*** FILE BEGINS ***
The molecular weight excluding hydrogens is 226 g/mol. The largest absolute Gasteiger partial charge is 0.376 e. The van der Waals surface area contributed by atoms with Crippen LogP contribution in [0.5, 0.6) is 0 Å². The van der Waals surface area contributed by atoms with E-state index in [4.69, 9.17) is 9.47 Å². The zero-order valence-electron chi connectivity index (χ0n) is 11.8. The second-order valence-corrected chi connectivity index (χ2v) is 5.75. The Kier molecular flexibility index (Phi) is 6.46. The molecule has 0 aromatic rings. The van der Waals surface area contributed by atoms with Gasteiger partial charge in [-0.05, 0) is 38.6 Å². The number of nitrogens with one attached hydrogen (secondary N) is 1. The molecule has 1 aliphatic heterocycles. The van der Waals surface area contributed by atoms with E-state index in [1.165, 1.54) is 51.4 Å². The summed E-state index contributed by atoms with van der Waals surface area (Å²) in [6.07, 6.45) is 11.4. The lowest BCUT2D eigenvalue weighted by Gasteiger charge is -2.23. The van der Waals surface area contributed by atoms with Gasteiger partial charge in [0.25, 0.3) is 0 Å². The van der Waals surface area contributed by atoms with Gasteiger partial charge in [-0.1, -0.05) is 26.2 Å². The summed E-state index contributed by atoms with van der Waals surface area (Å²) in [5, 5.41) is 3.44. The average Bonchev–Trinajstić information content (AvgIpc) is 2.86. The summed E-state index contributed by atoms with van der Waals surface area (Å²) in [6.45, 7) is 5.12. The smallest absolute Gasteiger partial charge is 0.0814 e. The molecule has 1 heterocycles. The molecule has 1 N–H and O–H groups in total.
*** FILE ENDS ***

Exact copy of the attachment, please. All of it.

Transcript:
The molecular weight excluding hydrogens is 226 g/mol. The largest absolute Gasteiger partial charge is 0.376 e. The van der Waals surface area contributed by atoms with Crippen LogP contribution in [0.5, 0.6) is 0 Å². The van der Waals surface area contributed by atoms with E-state index in [4.69, 9.17) is 9.47 Å². The zero-order valence-electron chi connectivity index (χ0n) is 11.8. The second-order valence-corrected chi connectivity index (χ2v) is 5.75. The Kier molecular flexibility index (Phi) is 6.46. The molecule has 0 aromatic rings. The van der Waals surface area contributed by atoms with Gasteiger partial charge in [-0.05, 0) is 38.6 Å². The number of nitrogens with one attached hydrogen (secondary N) is 1. The molecule has 1 aliphatic heterocycles. The van der Waals surface area contributed by atoms with E-state index in [1.165, 1.54) is 51.4 Å². The summed E-state index contributed by atoms with van der Waals surface area (Å²) in [6.07, 6.45) is 11.4. The lowest BCUT2D eigenvalue weighted by Gasteiger charge is -2.23. The van der Waals surface area contributed by atoms with Gasteiger partial charge in [0.25, 0.3) is 0 Å². The van der Waals surface area contributed by atoms with Gasteiger partial charge in [-0.1, -0.05) is 26.2 Å². The summed E-state index contributed by atoms with van der Waals surface area (Å²) in [5, 5.41) is 3.44. The average Bonchev–Trinajstić information content (AvgIpc) is 2.86. The summed E-state index contributed by atoms with van der Waals surface area (Å²) in [6.45, 7) is 5.12. The smallest absolute Gasteiger partial charge is 0.0814 e. The molecule has 1 heterocycles. The molecule has 1 N–H and O–H groups in total.